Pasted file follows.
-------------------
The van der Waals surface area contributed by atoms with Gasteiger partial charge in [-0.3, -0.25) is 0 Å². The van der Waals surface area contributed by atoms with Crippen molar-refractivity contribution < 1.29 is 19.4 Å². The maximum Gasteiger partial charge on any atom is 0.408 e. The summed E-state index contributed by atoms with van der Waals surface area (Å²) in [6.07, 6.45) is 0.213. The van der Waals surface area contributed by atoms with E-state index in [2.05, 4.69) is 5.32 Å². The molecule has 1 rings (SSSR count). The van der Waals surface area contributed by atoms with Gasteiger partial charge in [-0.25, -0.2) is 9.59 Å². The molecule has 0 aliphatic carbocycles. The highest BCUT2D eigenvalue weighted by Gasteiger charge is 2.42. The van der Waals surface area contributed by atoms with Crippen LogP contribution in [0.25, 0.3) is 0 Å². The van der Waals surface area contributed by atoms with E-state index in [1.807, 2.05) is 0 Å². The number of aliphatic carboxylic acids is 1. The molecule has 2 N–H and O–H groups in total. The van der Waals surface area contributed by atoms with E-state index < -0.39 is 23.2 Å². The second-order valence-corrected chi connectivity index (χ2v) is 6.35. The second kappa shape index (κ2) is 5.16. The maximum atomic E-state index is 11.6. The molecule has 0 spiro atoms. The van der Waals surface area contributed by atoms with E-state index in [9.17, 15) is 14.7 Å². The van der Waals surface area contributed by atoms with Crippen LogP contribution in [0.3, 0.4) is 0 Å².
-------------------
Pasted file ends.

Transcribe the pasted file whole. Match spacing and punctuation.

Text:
The van der Waals surface area contributed by atoms with Gasteiger partial charge in [-0.3, -0.25) is 0 Å². The van der Waals surface area contributed by atoms with Crippen molar-refractivity contribution < 1.29 is 19.4 Å². The maximum Gasteiger partial charge on any atom is 0.408 e. The summed E-state index contributed by atoms with van der Waals surface area (Å²) in [6.07, 6.45) is 0.213. The van der Waals surface area contributed by atoms with E-state index in [2.05, 4.69) is 5.32 Å². The molecule has 1 rings (SSSR count). The van der Waals surface area contributed by atoms with Gasteiger partial charge in [-0.25, -0.2) is 9.59 Å². The molecule has 0 aliphatic carbocycles. The highest BCUT2D eigenvalue weighted by Gasteiger charge is 2.42. The van der Waals surface area contributed by atoms with Crippen LogP contribution in [0.25, 0.3) is 0 Å². The van der Waals surface area contributed by atoms with E-state index in [1.807, 2.05) is 0 Å². The number of aliphatic carboxylic acids is 1. The molecule has 2 N–H and O–H groups in total. The van der Waals surface area contributed by atoms with E-state index < -0.39 is 23.2 Å². The second-order valence-corrected chi connectivity index (χ2v) is 6.35. The second kappa shape index (κ2) is 5.16. The maximum atomic E-state index is 11.6. The molecule has 0 spiro atoms. The van der Waals surface area contributed by atoms with E-state index in [9.17, 15) is 14.7 Å². The van der Waals surface area contributed by atoms with Crippen LogP contribution in [0.3, 0.4) is 0 Å².